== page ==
Smart Dining Table Project


Concept

Imagine a dining table that could sense foods and beverages being consumed from its surface. The table could calculate statistics about how a person eats including eating rate, bite size, portion consumed and food-to-beverage ratio. All of these habits could be tracked over time to help the user target behavior changes intended to reduce consumption, such as slowing eating, reducing bite size, reducing portion size, or increasing food-to-beverage ratio.


Detecting and measuring bites

The idea of a table that could monitor consumption was first envisioned as something called the universal eating monitor (UEM) in 1980 (see left figure below). It used an embedded scale to measure weight continuously over time as someone ate at the table, calculating g/min consumed. The method works well for detecting individual consumption events (bites) when the user eats under carefully controlled conditions, including not cutting or stirring foods on the table, waiting between bites, and excluding drinks (see middle figure below). We are researching methods that work during natural eating that produces more complex weight signals (see right figure below).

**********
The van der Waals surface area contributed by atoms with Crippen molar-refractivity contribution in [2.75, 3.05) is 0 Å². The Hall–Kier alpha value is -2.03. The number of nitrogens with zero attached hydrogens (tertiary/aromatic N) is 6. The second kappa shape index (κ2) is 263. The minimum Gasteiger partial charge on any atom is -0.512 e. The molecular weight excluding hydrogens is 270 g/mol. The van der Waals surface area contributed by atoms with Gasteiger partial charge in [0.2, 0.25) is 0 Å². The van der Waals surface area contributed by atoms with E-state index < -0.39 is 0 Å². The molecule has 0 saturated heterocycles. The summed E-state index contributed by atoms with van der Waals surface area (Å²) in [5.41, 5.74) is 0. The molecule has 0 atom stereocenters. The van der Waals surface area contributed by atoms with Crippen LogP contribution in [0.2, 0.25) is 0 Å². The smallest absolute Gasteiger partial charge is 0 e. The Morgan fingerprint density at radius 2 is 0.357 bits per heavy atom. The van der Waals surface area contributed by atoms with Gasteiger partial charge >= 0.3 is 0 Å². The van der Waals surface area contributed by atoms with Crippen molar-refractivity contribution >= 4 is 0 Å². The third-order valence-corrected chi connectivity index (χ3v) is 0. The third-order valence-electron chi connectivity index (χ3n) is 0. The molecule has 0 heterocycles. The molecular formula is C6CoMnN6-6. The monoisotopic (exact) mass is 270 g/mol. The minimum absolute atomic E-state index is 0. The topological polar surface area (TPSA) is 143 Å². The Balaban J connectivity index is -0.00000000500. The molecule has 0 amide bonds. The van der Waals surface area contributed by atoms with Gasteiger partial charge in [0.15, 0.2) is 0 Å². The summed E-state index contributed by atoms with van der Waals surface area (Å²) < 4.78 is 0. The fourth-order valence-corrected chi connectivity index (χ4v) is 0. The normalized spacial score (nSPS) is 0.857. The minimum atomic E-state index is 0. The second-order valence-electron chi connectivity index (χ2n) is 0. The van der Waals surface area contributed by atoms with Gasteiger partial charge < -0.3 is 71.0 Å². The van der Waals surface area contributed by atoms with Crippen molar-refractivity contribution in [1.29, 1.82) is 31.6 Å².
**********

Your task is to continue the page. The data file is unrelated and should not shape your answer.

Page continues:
UEM concept (1980) Table weight sensed when eating is carefully controlled Table weight sensed during natural, unrestricted eating


Data

The Clemson Cafeteria data set was used for the experiments described in the below papers.

Papers about this project:


Smart Dining Table Page / Clemson / ahoover@clemson.edu